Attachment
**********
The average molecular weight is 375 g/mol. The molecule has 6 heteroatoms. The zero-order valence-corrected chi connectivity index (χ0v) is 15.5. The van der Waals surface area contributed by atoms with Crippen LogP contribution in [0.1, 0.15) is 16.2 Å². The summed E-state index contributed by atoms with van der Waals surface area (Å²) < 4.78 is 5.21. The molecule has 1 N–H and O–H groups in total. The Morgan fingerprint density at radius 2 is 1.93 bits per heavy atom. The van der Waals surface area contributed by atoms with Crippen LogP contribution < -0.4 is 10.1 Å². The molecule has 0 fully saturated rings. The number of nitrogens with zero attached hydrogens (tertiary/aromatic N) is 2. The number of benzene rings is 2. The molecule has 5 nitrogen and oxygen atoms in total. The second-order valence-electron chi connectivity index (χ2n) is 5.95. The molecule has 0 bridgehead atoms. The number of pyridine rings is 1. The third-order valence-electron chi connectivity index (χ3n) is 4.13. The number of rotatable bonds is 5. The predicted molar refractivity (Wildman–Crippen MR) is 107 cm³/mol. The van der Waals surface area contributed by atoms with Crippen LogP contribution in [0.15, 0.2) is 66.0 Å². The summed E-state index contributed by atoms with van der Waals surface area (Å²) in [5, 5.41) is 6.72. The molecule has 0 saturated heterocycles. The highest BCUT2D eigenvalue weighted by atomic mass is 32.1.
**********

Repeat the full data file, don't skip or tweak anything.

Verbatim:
The average molecular weight is 375 g/mol. The molecule has 6 heteroatoms. The zero-order valence-corrected chi connectivity index (χ0v) is 15.5. The van der Waals surface area contributed by atoms with Crippen LogP contribution in [0.1, 0.15) is 16.2 Å². The summed E-state index contributed by atoms with van der Waals surface area (Å²) < 4.78 is 5.21. The molecule has 1 N–H and O–H groups in total. The Morgan fingerprint density at radius 2 is 1.93 bits per heavy atom. The van der Waals surface area contributed by atoms with Crippen LogP contribution < -0.4 is 10.1 Å². The molecule has 0 fully saturated rings. The number of nitrogens with zero attached hydrogens (tertiary/aromatic N) is 2. The number of benzene rings is 2. The molecule has 5 nitrogen and oxygen atoms in total. The second-order valence-electron chi connectivity index (χ2n) is 5.95. The molecule has 0 bridgehead atoms. The number of pyridine rings is 1. The third-order valence-electron chi connectivity index (χ3n) is 4.13. The number of rotatable bonds is 5. The predicted molar refractivity (Wildman–Crippen MR) is 107 cm³/mol. The van der Waals surface area contributed by atoms with Crippen LogP contribution in [0.15, 0.2) is 66.0 Å². The summed E-state index contributed by atoms with van der Waals surface area (Å²) in [5, 5.41) is 6.72. The molecule has 0 saturated heterocycles. The highest BCUT2D eigenvalue weighted by atomic mass is 32.1.